Engineers develop the first on-chip RF circulator that doubles WiFi speeds with a single antenna; could transform telecommunications

    Last year, Columbia Engineering researchers were the first to invent a technology–full-duplex radio integrated circuits (ICs)–that can be implemented in nanoscale CMOS to enable simultaneous transmission and reception at the same frequency in a wireless radio.

    This is the first time researchers have integrated a non-reciprocal circulator and a full-duplex radio on a nanoscale silicon chip. The circulator research is published online April 15 in Nature Communications (DOI is 10.1038/NCOMMS11217) and the paper detailing the single-chip full-duplex radio with the circulator and additional echo cancellation was presented at the 2016 IEEE International Solid-State Circuits Conference on February 2.

    “This technology could revolutionize the field of telecommunications,” says Krishnaswamy, director of the Columbia High-Speed and Mm-wave IC (CoSMIC) Lab. “Our circulator is the first to be put on a silicon chip, and we get literally orders of magnitude better performance than prior work. Full-duplex communications, where the transmitter and the receiver operate at the same time and at the same frequency, has become a critical research area and now we’ve shown that WiFi capacity can be doubled on a nanoscale silicon chip with a single antenna. This has enormous implications for devices like smartphones and tablets.”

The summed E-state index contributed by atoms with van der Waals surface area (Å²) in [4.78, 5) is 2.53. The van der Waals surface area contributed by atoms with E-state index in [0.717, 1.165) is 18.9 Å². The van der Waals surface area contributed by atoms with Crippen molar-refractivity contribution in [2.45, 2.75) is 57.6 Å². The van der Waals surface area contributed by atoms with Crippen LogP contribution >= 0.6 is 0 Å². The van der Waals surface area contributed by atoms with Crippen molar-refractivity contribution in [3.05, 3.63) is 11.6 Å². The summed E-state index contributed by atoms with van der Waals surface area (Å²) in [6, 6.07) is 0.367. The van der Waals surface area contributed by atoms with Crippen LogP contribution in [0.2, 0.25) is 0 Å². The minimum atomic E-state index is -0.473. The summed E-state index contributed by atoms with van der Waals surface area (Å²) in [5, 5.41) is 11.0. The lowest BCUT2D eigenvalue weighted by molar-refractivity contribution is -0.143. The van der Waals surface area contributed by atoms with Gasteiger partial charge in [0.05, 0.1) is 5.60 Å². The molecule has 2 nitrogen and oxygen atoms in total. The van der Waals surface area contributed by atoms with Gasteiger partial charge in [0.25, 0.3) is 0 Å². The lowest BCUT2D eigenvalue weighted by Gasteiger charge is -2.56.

4. Tomi Engdahl says:

    Comments from page:

    Circulators are used all of the place (radar, satcom), so nothing new. But one small and efficient enough to potentially work in a cellphone? Neat stuff. They come with their own set of tradeoffs, so it might not be worth it in the end for smartphone use, but will find use somewhere

    It’s kind of new, since this is an active circulator instead of the old passive ones.

    Passive ones work great except they cannot be effectively miniaturized at the low frequencies used for current cell phone communication because size is proportional to the wavelength. Active circulators, based on non-reciprocal amplifiers and appropriate phase shifted combiner/divider networks, have existed for a long time. But there’s been a lot of recent attention and work to bring them to a point where they’re actually useful and efficient in communication applications.

  5. Tomi Engdahl says:

    Re:Not new (Score:4, Informative)
    by jiriw ( 444695 ) on Saturday April 16, 2016 @04:43PM (#51923537) Homepage

    What you describe is not full duplex. Two radios working together, taking turns (one transmitting, then one receiving, etc.) is the very definition of half duplex. And one radio in constant operation is simplex of course. Full duplex is always a situation where two radios are used in constant operation. One sending, one transmitting.